Antonia Bird is best known for the unsettling Priest,
which tackled the issue of gay clergy head on. Ravenous
is devoid of such contemporary sociological mores, but that doesn't stop it from being a minor masterpiece of suspense and, you should pardon the pun, a fully fleshed-out examination of carnivorous comedy. Set in 1847, Ravenous
opens with the return of Capt. John Boyd (Pearce) from the Mexican War. Decorated for taking a Mexican garrison single-handedly, it becomes apparent to Boyd's superior officers that the good captain's bravery was, in fact, a result of stunning cowardice. Feigning death, the officer was carried back to a mass grave behind enemy lines where he found his rotting company less palatable than probable death at the hands of his enemies. Unable to execute the reluctant hero, they instead assign him a new post, at lonely Fort Spencer high in the Sierra Nevadas. There he meets a motley band of fellow soldiers led by Jones' wry Major Hart, who presides over the hyper-religious Pvt. Toffler (Davies), the besotted Major Knox (Spinella), and Arquette's hallucinogen-crazed Cleaves, among others. All misfits to a point, their dull routine is interrupted one evening with the unexpected arrival of Carlyle's Mr. Colqhoun, a frostbitten Scot with a horrific tale. Part of a party of six attempting to cross the mountains as winter set in, Colqhoun tells the soldiers of cave-bound starvation and three months of snowy isolation. In the end, he says, they resorted to eating each other to stay alive. The company's lone Native American scout, George, immediately gloms on the fact that this is the curse of the Wendigo, whereby a man who devours another man absorbs his strength and spirit. Without going too far into Bird's multilayered plot twists (Ted Griffin's script is truly a shocker -- the less said the better), suffice to say Colqhoun is not what he appears, and one by one people start turning up with little pieces missing. And so on. Griffin's script cleverly uses the idea of cannibalism as a ripe, rich metaphor for the country's voracious westward expansion during the mid-19th century, but not to worry, there's plenty more going on here than just highbrow comic turns. Carlyle (forever linked in the collective mind to Trainspotting's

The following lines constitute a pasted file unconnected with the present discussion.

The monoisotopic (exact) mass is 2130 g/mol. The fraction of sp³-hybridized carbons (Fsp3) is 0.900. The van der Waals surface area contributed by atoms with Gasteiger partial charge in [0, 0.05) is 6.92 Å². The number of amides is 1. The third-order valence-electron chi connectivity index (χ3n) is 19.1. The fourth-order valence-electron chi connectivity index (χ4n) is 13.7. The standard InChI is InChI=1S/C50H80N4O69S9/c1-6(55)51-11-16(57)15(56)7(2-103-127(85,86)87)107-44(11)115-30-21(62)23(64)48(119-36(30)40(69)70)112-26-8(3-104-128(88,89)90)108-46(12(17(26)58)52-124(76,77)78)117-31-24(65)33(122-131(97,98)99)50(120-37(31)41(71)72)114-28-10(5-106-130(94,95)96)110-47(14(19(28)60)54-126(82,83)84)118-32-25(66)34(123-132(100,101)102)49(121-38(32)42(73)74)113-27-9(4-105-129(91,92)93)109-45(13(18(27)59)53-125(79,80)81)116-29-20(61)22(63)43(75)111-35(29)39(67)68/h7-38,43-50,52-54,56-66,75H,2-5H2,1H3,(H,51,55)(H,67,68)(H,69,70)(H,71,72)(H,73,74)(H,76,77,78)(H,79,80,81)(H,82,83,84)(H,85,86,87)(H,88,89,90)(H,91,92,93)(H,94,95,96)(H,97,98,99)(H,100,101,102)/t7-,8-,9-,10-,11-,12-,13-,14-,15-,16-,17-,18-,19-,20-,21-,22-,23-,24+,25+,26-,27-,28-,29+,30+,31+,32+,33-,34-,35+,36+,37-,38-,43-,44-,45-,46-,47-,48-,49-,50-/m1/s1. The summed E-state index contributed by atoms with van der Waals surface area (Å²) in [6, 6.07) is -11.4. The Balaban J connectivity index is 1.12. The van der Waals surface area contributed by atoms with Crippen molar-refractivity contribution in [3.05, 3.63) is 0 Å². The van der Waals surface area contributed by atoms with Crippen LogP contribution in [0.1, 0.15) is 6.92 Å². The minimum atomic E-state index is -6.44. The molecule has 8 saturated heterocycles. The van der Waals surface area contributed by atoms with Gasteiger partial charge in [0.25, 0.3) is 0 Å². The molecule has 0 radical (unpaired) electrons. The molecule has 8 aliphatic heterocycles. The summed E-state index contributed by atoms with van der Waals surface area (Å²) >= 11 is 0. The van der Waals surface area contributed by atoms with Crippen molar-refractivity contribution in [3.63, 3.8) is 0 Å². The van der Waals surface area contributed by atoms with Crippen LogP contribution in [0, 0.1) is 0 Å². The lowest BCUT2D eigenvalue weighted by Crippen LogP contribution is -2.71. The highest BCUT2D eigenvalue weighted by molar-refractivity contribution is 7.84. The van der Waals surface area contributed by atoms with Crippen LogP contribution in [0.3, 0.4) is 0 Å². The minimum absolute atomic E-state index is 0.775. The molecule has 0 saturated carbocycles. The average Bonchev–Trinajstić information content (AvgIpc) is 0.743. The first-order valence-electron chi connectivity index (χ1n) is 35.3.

pugilistic Begbie) is phenomenal as the absolutely psychopathic Colqhoun: He vacillates from an edgy, Parkinsonian quiver to icily cool evil, a creature of pure, streamlined, animalistic id. Likewise Pearce, who finds the coward at the center of the war hero and runs with it. Arquette, on the other hand, ought to go back to those 1-800-Collect advertisements where he can display at least a modicum of restraint. Bird's grim, picture-perfect direction -- the Sierras are more character than backdrop, and everything else looks like it's already
been digested and expelled -- augments what is frankly a small, albeit lusterless, gem of a horror show, for once with as many smarts as body parts.